A sustainable diet that meets dietary requirements for health with lower GHGEs can be achieved without eliminating meat or dairy products or increasing the cost to the consumer.
Available from: Gerhard Jahreis
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ABSTRACT: Background & aims:
Plant proteins such as rapeseed have received little attention for human nutrition due to their high level of antinutritive compounds. Today, newer technologies can eliminate such compounds. The present intervention study aimed to evaluate nutritional and physiological properties of two manufactured canola proteins with special focus on their bioavailability in humans.
28 healthy male subjects (ø 25 years) consumed 30.0 g protein (canola protein isolate--CPI, canola protein hydrolyzate--CPH or soy protein isolate--SPI) in a randomized, double-blind, cross-over study. Blood samples were regularly drawn over the 8-h postprandial period and a 24-h urine sample was collected.
True digestibility of the canola proteins determined in a separate rat assay showed 93.3% for CPI and 97.3% for CPH. In humans, consumption of either 30.0 g canola protein or soy protein mixed in a drink led to significant increases in plasma amino acids after 62.3 and 83.6 min, respectively. While the CPH produced an earlier response compared to CPI and SPI, total amino acid response (AUC for 8 h) was comparable between all interventions. The nitrogen balance between the three proteins tested showed no statistical differences.
High digestibility of rapeseed protein was found in rats. In humans, this is the first intervention study showing rapeseed protein (both isolate and hydrolyzate) as having a high nutritional quality and can be considered to be as efficient as soy protein for a postprandial amino acid response. This trial was registered at ClinicalTrials.gov Identifier: NCT01481584.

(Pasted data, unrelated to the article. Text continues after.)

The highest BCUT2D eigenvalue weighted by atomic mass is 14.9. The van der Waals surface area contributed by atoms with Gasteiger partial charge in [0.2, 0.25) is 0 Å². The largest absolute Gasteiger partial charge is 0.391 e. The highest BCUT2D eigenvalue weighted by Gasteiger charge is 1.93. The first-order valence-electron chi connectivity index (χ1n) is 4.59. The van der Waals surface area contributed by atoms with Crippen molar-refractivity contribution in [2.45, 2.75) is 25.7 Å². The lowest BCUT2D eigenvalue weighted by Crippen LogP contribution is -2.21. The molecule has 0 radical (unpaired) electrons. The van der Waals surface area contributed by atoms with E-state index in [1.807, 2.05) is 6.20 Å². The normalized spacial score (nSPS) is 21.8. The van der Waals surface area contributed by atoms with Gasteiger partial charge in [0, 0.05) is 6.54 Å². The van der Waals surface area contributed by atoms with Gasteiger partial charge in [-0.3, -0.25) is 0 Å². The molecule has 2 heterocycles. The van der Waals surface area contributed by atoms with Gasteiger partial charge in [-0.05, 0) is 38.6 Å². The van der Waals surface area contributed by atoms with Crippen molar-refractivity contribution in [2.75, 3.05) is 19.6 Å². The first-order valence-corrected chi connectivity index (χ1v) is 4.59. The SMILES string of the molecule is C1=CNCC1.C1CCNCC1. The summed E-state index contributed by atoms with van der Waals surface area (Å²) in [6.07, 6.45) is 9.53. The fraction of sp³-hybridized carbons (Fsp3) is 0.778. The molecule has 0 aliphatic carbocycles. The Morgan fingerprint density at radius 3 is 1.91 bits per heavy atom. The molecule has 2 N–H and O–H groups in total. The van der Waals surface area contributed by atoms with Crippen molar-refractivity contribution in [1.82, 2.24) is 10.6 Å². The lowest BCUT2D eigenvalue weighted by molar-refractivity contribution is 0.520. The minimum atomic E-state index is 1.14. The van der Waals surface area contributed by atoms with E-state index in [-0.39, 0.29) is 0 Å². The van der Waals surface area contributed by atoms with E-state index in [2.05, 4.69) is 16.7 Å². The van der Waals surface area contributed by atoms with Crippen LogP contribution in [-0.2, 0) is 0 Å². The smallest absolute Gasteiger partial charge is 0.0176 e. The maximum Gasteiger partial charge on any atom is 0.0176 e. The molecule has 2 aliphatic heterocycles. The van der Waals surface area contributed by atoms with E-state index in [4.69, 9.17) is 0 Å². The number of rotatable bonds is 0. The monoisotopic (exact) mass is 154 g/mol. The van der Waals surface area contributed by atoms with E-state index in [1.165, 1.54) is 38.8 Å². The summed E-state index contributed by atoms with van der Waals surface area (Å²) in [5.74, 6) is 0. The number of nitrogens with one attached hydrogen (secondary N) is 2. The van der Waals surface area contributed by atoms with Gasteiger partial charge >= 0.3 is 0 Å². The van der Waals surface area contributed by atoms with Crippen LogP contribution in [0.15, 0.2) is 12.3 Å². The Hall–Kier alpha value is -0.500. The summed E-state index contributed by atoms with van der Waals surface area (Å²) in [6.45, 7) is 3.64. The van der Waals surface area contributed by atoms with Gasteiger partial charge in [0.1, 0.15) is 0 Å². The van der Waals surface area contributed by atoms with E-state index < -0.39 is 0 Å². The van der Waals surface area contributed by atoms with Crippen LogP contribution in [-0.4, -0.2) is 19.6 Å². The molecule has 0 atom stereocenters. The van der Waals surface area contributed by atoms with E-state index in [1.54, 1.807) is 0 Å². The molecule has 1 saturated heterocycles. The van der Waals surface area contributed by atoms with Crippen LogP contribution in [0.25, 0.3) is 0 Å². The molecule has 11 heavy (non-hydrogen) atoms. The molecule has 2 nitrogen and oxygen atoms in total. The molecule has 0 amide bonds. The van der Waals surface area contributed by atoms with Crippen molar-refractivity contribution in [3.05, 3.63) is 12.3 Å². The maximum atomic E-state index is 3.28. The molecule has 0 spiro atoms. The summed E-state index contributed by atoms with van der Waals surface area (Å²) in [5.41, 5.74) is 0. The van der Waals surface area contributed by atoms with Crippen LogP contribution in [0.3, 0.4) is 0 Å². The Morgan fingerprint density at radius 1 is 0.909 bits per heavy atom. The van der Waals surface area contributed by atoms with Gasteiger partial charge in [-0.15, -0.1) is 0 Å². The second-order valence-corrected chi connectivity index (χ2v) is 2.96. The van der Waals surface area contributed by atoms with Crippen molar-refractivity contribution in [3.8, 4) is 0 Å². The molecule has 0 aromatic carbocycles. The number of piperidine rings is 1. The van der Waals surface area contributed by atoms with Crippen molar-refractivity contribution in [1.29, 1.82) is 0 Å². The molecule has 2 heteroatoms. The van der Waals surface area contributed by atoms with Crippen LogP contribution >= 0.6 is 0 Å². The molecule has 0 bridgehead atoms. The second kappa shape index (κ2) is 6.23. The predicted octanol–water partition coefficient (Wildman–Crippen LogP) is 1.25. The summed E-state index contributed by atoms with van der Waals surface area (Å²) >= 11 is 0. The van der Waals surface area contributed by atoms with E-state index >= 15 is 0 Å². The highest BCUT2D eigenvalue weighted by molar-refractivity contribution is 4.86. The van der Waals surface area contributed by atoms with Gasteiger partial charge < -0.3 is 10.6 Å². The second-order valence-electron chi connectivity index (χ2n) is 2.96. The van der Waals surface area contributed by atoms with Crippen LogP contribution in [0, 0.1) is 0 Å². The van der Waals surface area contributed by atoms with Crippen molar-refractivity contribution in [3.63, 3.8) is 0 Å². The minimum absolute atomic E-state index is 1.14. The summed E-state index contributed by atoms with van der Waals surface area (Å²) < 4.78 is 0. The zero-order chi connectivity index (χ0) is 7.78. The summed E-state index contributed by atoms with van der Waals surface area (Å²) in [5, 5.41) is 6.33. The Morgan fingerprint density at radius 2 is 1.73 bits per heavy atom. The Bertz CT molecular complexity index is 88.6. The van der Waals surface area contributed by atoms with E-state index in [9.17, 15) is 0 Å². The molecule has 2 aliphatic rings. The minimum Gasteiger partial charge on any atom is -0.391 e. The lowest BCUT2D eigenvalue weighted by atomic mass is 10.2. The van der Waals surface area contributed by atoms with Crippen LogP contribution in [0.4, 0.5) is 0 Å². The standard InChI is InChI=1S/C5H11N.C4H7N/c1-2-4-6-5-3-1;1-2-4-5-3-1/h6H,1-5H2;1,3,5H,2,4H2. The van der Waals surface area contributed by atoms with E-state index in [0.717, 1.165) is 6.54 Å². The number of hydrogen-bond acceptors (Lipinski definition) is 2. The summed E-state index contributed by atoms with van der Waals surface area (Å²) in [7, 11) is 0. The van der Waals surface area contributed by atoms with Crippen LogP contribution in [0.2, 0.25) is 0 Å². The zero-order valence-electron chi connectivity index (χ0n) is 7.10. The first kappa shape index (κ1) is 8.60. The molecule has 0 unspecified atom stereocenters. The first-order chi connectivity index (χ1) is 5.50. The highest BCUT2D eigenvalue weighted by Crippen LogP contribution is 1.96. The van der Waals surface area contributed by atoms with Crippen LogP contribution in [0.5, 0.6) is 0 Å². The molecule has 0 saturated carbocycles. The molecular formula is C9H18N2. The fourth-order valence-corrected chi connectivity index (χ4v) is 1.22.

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ABSTRACT: This study aimed to investigate health belief as a major motive for diet and lifestyle behaviors of 100 vegans in the United States; and to determine congruence with selected health and nutrition outcomes. Response data from an administered questionnaire was analyzed. Statistical analyses determined the most common factors influencing diet choice; the number of vegans practicing particular lifestyle behaviors; body mass index; and prevalence of self-reported chronic disease diagnoses. Nutrient intakes were analyzed and assessed against Dietary Reference Intakes. Health was the most reported reason for diet choice (47%). In the health belief, animal welfare, and religious/other motive categories, low percentages of chronic disease diagnoses were reported: 27%, 11%, and 15%, respectively. There were no significant differences in health behaviors and indices among vegan motive categories, except for product fat content choices. Within the entire study population, health-related vegan motive coincided with regular exercise; 71% normal BMI (mean=22.6); minimal alcohol and smoking practices; frequently consumed vegetables, nuts, and grains; healthy choices in meal types, cooking methods, and low-fat product consumption; and adequate intakes for most protective nutrients when compared to reference values. But incongruence was found with 0% intake adequacy for vitamin D; and observation of excessive sodium use.